Over the past few years the most pessimistic numbers I've seen about fatalities from a pandemic came from Dmitry Lvov, Director of the Ivanovsky Research Institute of Virology at the Russian Academy of Medical Sciences.
Dr. Lvov has suggested (see From Russia With Lvov ) up to 1 Billion people could die in a pandemic. I hasten to add, that is at least 5 times higher than most scientists have been willing to entertain.
Now, quite astonishingly, we have an even higher estimate from Dr. John Graham, chairman of the department of medicine at Sydney Hospital, in an editorial piece that appears today in The Australian.
He speculates that up to 4 Billion people could die in a matter of months during a pandemic.
I confess, I have a hard time taking this estimate seriously.
It presupposes that the attack rate of a pandemic would be 100%, and that 2/3rds of those infected would die. Possible, I suppose, in the sense that `just about anything is possible'.
But not terribly likely.
Granted, he prefaces his statement with a big `if'; `if the new virus retains the same pathogenicity of the current avian influenza virus'. And unsaid, but implied, the attack rate would have to be near 100% as well.
Whether you agree with the numbers or not, it is worth following the link to read the entire editorial.
- OPINION: John Graham | August 09, 2008
IN February 2008, 10 swans in Dorset, south-west England, were found to be positive for the H5N1 avian bird flu virus. The virus has long since escaped from Asia. Could Australia be next?
Much virological opinion suggests that if this virus is ever to create a human-to-human influenza world pandemic, it will probably have to undergo a recombination mutation inside a human who is already suffering from a transmissible human strain of the influenza virus. In many ways it is a bit surprising that this has not already happened.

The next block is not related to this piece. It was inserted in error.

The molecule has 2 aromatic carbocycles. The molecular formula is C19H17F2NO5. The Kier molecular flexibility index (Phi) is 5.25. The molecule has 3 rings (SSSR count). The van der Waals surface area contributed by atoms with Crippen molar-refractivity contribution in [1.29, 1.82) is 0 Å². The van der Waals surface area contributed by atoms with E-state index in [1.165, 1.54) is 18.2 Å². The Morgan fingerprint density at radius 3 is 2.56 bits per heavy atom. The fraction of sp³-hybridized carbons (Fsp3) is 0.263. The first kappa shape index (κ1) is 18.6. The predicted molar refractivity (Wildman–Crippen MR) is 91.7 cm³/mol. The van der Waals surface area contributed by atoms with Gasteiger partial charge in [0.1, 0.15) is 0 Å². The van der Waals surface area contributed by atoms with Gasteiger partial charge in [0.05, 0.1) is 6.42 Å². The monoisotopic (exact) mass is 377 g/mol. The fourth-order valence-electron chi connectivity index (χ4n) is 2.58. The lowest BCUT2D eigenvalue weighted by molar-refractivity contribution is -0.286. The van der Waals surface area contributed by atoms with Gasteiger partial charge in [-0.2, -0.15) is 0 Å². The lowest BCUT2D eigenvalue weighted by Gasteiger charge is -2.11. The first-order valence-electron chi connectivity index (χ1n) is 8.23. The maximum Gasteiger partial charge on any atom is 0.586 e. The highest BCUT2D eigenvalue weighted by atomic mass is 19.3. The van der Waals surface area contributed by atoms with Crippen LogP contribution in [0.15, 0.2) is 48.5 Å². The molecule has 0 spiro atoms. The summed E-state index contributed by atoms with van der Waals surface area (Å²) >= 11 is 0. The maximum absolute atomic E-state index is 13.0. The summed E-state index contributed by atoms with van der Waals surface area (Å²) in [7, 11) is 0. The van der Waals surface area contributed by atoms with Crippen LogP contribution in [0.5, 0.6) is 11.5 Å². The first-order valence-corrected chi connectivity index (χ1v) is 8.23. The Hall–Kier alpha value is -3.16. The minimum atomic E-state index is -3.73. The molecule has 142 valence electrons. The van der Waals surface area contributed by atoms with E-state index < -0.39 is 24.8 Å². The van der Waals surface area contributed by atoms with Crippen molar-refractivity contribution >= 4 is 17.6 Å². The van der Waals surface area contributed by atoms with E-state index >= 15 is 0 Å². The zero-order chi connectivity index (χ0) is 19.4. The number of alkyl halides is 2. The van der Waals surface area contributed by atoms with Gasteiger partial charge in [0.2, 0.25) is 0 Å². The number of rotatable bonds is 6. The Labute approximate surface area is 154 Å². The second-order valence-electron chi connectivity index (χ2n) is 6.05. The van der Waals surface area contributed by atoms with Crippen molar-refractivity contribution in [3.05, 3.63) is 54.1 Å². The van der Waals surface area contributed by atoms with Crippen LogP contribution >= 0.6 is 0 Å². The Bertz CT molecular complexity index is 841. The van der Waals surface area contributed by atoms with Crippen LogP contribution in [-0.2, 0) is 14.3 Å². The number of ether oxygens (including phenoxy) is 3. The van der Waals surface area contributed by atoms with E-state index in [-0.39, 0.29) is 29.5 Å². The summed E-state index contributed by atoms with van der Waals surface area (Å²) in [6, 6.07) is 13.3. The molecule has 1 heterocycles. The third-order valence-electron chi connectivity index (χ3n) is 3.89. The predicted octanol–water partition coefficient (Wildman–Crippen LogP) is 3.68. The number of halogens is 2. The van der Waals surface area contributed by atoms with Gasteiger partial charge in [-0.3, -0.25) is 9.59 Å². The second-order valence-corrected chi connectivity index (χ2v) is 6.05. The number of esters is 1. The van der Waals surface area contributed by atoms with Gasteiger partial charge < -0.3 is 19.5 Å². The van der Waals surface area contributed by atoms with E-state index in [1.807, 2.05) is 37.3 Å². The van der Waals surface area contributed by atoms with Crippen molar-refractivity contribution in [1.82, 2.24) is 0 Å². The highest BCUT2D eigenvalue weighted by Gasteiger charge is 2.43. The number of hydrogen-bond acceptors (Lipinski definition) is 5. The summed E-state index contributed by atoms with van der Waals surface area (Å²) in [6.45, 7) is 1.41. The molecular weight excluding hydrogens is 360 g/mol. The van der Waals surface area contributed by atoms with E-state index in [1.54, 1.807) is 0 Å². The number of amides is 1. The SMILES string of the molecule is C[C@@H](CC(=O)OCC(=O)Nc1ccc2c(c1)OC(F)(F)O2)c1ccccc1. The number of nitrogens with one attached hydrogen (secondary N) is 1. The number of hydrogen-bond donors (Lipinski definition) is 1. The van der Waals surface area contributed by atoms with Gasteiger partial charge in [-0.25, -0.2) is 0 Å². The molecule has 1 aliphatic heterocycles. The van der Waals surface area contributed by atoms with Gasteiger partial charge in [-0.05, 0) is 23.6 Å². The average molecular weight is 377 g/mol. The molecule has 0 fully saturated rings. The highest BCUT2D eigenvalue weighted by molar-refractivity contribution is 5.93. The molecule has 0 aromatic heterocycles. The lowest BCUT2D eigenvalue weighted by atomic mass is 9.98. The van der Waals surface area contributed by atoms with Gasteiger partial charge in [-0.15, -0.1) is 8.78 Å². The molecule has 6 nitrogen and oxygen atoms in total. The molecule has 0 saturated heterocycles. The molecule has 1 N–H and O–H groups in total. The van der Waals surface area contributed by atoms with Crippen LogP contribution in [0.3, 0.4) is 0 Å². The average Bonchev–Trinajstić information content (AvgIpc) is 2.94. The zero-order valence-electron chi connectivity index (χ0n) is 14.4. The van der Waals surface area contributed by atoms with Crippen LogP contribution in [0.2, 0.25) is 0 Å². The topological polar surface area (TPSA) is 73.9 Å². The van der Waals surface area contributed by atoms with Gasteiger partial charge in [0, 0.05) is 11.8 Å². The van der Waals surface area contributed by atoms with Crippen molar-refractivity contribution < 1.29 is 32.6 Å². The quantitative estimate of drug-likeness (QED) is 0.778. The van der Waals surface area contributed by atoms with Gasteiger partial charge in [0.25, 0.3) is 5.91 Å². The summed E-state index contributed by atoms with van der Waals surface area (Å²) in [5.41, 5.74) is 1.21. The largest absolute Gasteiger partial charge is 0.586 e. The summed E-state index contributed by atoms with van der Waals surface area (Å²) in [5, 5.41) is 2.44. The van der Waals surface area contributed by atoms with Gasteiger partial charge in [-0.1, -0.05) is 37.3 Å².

Given the magnitude of international air travel and the likely length of the asymptomatic incubation period of any new influenza virus, which would certainly exceed the time taken to fly between any two points on the earth's surface, it is highly likely that the entry of a new virus into Australia is almost unstoppable.
Professor Peter Curson of the Centre for International Security Studies at the University of Sydney has recently highlighted the difficulties facing traditional quarantine measures in an age of mass air travel.
If, however, the first case arriving in Australia is detected and isolated in time, there is still a chance that an epidemic on our continent can be prevented.
The current H5N1 virus has been known so far to have infected at least 385 people around the world, mostly in Asia, and the death rate -- despite all modern available treatment, including all the currently available vaccines and antivirals -- is approximately 63 per cent.
If and when a pandemic next occurs, if the new virus retains the same pathogenicity of the current avian influenza virus, we can expect about 4 billion people to die in the world over a six-month period. And that is how long it will take for a truly protective new vaccine to be developed and produced.